The ADA evaluation program is voluntary. That means manufacturers are not required to submit products for review. As a result, the lack of a seal may not indicate that the product is unsafe. However, products on the Accepted list have the ADA endorsement, and the association may take positions on certain unevaluated procedures such as laser treatment.
Dental office treatment
The whitening treatment provided by dentists is known as chairside bleaching, in-office bleaching, or power bleaching. The dentist first protects the patient's gums and tissue by applying a protective gel or a rubber shield. The dentist than applies a whitening solution on the teeth.
The whitening solution contains hydrogen peroxide, which is a bleaching agent that could change the tooth color. The bleach is used to remove surface (extrinsic) and deeper (intrinsic) stains. Professionally applied whiteners, those solutions used by dentists, usually contain hydrogen peroxide. This bleaching agent comes in concentrations ranging from 15% to 35%. As of March of 2005, all solutions with the ADA Seal had a 35% concentration of hydrogen peroxide.
After the gel is applied, a light may be shined on the teeth to accelerate the whitening agent. Some agents are enhanced by lasers. However, no treatments requiring lasers were on the ADA list of accepted products as of March 2005. Although lasers may be safe, the association had not seen published, peer-reviewed data on the safety and effectiveness of laser whitening.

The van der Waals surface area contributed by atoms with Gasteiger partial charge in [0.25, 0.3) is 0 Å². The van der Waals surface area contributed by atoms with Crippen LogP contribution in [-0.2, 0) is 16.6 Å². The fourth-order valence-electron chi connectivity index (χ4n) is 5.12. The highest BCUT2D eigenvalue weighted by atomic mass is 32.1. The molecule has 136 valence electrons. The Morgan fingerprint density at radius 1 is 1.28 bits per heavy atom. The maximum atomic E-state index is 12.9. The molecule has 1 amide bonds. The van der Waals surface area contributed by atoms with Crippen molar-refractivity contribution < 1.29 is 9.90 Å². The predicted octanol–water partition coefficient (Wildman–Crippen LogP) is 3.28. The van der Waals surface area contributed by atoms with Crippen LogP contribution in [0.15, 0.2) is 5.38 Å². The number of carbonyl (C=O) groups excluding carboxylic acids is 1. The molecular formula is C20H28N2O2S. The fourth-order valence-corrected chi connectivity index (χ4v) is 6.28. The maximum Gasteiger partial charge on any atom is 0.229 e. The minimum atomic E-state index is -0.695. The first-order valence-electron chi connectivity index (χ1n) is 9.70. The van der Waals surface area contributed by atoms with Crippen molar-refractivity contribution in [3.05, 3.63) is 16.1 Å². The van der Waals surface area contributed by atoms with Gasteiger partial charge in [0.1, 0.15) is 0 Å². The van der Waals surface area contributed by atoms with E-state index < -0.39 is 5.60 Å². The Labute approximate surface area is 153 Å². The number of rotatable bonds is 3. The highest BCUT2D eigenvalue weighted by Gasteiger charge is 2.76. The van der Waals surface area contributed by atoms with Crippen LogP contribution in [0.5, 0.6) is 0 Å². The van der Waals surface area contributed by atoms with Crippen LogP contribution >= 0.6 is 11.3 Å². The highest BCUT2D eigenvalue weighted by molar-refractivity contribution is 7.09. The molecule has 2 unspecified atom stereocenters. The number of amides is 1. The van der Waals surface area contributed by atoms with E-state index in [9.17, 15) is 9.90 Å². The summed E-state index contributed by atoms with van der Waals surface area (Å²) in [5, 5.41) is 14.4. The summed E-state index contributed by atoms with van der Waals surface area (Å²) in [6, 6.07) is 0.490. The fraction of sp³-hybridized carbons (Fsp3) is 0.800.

Chairside bleaching treatment may last from thirty minutes to an hour, according to the ADA. In addition, patients may need to return for additional treatments. The cost of treatment for the whole mouth can cost from $500 to $1,000. Factors affecting cost include the patient's location and the number of treatments needed. At the high end of the range is laser treatment, which could cost $1,000 or more.
Supervised treatment combines visits to the dentist with treatment at home. The procedure is also called tray bleaching or nightguard bleaching because the patient wears a tray on the teeth that protects the gums from the whitening solution.
For this treatment, the dentist takes an impression of the patient's teeth and makes a mouthpiece tray, or mouthguard, that will fit over the teeth. The dentist dispenses a whitening gel that the patient will place in the customized mouthguard.
The gel usually contains carbamide peroxide, which comes in concentrations of 10%, 16%, and 22%. Products with the ADA Seal have a 10% concentration. That amount is the equivalent of an approximately 3% concentration of hydrogen peroxide. The ADA endorsement applies only to home systems dispensed by dentists. The association's Seal reflects the importance of consulting with a dentist before undergoing treatment at home, according to the ADA.
The dentist will set up a schedule for wearing the mouthguard. Wearing times vary by product. A patient may we ar the piece overnight for one to two weeks. For other systems, the patient wears the mouthguard for a set amount of time twice a day. This treatment usually lasts two weeks.
During supervised treatment, the dentist generally schedules appointments to monitor the patient's progress. In addition to checking the whitening process, the dentist may examine the fit of the mouthguard and look for signs of gum irritation.
Supervised home bleaching of the whole mouth costs from $300 to $600.
Over-the-counter (OTC) products